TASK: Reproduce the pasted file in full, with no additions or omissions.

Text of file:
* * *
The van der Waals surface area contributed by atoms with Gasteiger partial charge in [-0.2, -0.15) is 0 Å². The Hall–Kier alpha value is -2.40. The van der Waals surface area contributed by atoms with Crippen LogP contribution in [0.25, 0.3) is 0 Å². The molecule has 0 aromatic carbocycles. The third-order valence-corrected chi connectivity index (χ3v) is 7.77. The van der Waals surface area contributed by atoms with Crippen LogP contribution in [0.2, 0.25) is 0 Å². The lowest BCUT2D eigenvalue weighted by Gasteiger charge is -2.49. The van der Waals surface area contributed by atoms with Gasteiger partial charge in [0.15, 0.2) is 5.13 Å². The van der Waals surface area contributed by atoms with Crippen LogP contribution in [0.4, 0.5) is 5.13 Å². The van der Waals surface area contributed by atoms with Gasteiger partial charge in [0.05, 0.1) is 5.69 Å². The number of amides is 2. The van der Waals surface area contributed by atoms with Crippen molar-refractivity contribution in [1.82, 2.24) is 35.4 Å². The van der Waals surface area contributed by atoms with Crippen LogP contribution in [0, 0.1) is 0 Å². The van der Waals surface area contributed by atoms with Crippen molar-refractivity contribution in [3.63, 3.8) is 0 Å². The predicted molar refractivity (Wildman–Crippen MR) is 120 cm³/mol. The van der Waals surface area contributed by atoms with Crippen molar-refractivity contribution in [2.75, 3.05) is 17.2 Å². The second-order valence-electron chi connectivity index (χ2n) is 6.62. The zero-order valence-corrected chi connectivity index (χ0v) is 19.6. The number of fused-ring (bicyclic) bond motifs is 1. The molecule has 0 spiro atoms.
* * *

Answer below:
The van der Waals surface area contributed by atoms with Gasteiger partial charge in [-0.2, -0.15) is 0 Å². The Hall–Kier alpha value is -2.40. The van der Waals surface area contributed by atoms with Crippen LogP contribution in [0.25, 0.3) is 0 Å². The molecule has 0 aromatic carbocycles. The third-order valence-corrected chi connectivity index (χ3v) is 7.77. The van der Waals surface area contributed by atoms with Crippen LogP contribution in [0.2, 0.25) is 0 Å². The lowest BCUT2D eigenvalue weighted by Gasteiger charge is -2.49. The van der Waals surface area contributed by atoms with Gasteiger partial charge in [0.15, 0.2) is 5.13 Å². The van der Waals surface area contributed by atoms with Crippen LogP contribution in [0.4, 0.5) is 5.13 Å². The van der Waals surface area contributed by atoms with Gasteiger partial charge in [0.05, 0.1) is 5.69 Å². The number of amides is 2. The van der Waals surface area contributed by atoms with Crippen molar-refractivity contribution in [1.82, 2.24) is 35.4 Å². The van der Waals surface area contributed by atoms with Crippen LogP contribution in [0, 0.1) is 0 Å². The van der Waals surface area contributed by atoms with Crippen molar-refractivity contribution in [3.63, 3.8) is 0 Å². The predicted molar refractivity (Wildman–Crippen MR) is 120 cm³/mol. The van der Waals surface area contributed by atoms with Crippen molar-refractivity contribution in [2.75, 3.05) is 17.2 Å². The second-order valence-electron chi connectivity index (χ2n) is 6.62. The zero-order valence-corrected chi connectivity index (χ0v) is 19.6. The number of fused-ring (bicyclic) bond motifs is 1. The molecule has 0 spiro atoms.